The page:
I fear I'm rambling (and please excuse the many sets of parentheses this week) so I'll wrap this up.

As I think about getting serious about my weight, I find myself thinking about how we need to get serious about so many things in life. We can say we want to change X, Y, or Z in our life, but until we get serious and start doing something, we'll often stay stuck right where we're at.

"I want to read my Bible more." (As we sit in front of the TV)

"I want to have a better relationship with my spouse." (But we keep going on the way it's always been because it's easier and change is scary)

"I want to get more exercise." (As we sleep in and don't make time for healthy activities)

"I want to..." (You fill in the blank and what you're doing instead)

There is room for relaxation and rest and even donuts in our lives, but there is also a need to get serious about our health, our relationships, and our careers. In all of these areas, it takes small changes and the decision to get serious. Then, we'll really see great results.

"So whether you eat or drink or whatever you do, do it all for the glory of God." (1 Corinthians 10:31 NIV)

Is there some area of your life where you need to get serious and make some changes? How can focusing on God help you to be wise about what you need to do and give you the strength to get it done?

Friday, September 9, 2016

Focus Friday: Let's Focus on Story

I listened to an interview with Ted Dekker earlier this week, and then I listened to it again and took notes, and then I listened to it again while I took a walk this morning. 
You'll notice that the interview is part of a sales pitch for his new course called "The Creative Way." I can't vouch for the course (it looks great, but a little too expensive for my tastes), but the interview was really good.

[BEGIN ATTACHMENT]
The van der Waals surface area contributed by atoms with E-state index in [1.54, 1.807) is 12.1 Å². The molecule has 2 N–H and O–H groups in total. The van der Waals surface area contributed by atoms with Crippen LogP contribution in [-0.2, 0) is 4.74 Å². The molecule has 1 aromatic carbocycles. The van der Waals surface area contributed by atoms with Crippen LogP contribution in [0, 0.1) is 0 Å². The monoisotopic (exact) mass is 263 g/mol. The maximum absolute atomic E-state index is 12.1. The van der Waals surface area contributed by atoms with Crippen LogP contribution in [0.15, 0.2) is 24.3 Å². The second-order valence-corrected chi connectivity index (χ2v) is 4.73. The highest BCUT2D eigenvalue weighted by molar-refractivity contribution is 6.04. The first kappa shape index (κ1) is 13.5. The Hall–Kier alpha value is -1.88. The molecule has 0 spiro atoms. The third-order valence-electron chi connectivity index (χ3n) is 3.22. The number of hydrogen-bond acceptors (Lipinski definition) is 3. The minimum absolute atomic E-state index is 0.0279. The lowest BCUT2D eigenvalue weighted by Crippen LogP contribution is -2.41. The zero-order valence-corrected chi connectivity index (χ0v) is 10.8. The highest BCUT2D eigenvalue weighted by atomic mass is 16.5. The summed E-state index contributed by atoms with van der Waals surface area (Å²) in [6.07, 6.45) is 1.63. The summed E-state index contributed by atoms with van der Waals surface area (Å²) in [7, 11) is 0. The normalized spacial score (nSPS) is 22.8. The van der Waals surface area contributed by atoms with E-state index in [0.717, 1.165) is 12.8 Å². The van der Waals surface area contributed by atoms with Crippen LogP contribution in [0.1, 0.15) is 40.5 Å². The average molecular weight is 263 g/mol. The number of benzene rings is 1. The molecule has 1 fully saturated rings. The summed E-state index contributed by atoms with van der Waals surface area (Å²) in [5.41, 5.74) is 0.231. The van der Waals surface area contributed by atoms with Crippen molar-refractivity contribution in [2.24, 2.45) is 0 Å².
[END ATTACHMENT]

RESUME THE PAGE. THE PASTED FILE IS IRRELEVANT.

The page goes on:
My apologies if the link doesn't work after a week or so. It may be removed when the course begins.

The part that stuck with me the most? "Everything is story."

Since I'm a writer, this really intrigued me and I was fascinated by his explanation that each of us is living out our own story here on earth. We are spiritual beings living a physical life for a very short time. We are free to interpret everything that happens to us in any way we choose - good or bad. We are also free to write our own story - as long as it doesn't go against what God commands in the bible.

As we "write our story" we need to remember that we are in the world, but not of it. We aren't defined by success, other people's opinions, or even the things we do. We are complete in Christ.

I need to give this some more thought, but I wanted to share a little bit of it this week. Realizing that these bodies are just our "costumes" (as Ted Dekker says) can free us up to live well each day. Ted says you can't be who you are unless you first see who you are. We need to discover who we are beyond these earthen vessels we live in.

Now that's an exciting story!

"I have been crucified with Christ and I no longer live, but Christ lives in me. The life I now live in the body, I live by faith in the Son of God, who loved me and gave himself for me." (Galatians 2:20 NIV)

Have you ever thought of your life as a "story"? How can focusing on God help you to interpret events that happen in your story in good ways and help you to write a life "story" that other people will want to read?

Friday, September 2, 2016

Focus Friday: Let's Focus on Understanding Ourselves

I don't understand myself sometimes. 

I say one thing (I want to lose weight) and then I do something else (I eat a whole Hershey bar).

I plan to get lots accomplished in the morning and then I "piddle" my way through the day without getting much of anything done.

Sometimes I make surprising purchases.

A couple of weeks ago I went shopping with my daughter Erin in Shenandoah, Iowa and this bracelet caught my eye: